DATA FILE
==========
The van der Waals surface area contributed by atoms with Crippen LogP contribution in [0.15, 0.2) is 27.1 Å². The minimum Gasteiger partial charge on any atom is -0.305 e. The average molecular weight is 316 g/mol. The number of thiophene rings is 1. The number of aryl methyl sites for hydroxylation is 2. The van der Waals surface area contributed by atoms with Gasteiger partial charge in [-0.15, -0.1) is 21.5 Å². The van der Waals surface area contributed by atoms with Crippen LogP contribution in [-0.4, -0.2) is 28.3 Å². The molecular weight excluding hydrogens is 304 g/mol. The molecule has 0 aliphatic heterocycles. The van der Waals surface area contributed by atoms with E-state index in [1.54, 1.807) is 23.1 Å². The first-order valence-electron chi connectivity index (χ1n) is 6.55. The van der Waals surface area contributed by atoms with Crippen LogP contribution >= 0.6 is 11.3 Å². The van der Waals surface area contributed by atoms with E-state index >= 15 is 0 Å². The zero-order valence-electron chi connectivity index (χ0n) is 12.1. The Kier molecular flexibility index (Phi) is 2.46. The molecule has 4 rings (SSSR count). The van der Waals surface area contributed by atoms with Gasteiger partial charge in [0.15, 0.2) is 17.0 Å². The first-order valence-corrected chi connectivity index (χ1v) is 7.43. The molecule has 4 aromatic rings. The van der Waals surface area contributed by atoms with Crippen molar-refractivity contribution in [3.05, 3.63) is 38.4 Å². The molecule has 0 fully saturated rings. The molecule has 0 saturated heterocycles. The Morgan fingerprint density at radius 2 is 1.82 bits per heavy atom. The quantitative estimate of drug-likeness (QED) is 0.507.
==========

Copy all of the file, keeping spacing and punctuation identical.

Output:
The van der Waals surface area contributed by atoms with Crippen LogP contribution in [0.15, 0.2) is 27.1 Å². The minimum Gasteiger partial charge on any atom is -0.305 e. The average molecular weight is 316 g/mol. The number of thiophene rings is 1. The number of aryl methyl sites for hydroxylation is 2. The van der Waals surface area contributed by atoms with Gasteiger partial charge in [-0.15, -0.1) is 21.5 Å². The van der Waals surface area contributed by atoms with Crippen LogP contribution in [-0.4, -0.2) is 28.3 Å². The molecular weight excluding hydrogens is 304 g/mol. The molecule has 0 aliphatic heterocycles. The van der Waals surface area contributed by atoms with E-state index in [1.54, 1.807) is 23.1 Å². The first-order valence-electron chi connectivity index (χ1n) is 6.55. The van der Waals surface area contributed by atoms with Crippen LogP contribution >= 0.6 is 11.3 Å². The van der Waals surface area contributed by atoms with E-state index >= 15 is 0 Å². The zero-order valence-electron chi connectivity index (χ0n) is 12.1. The Kier molecular flexibility index (Phi) is 2.46. The molecule has 4 rings (SSSR count). The van der Waals surface area contributed by atoms with Gasteiger partial charge in [0.15, 0.2) is 17.0 Å². The first-order valence-corrected chi connectivity index (χ1v) is 7.43. The molecule has 4 aromatic rings. The van der Waals surface area contributed by atoms with Crippen molar-refractivity contribution in [3.05, 3.63) is 38.4 Å². The molecule has 0 fully saturated rings. The molecule has 0 saturated heterocycles. The Morgan fingerprint density at radius 2 is 1.82 bits per heavy atom. The quantitative estimate of drug-likeness (QED) is 0.507.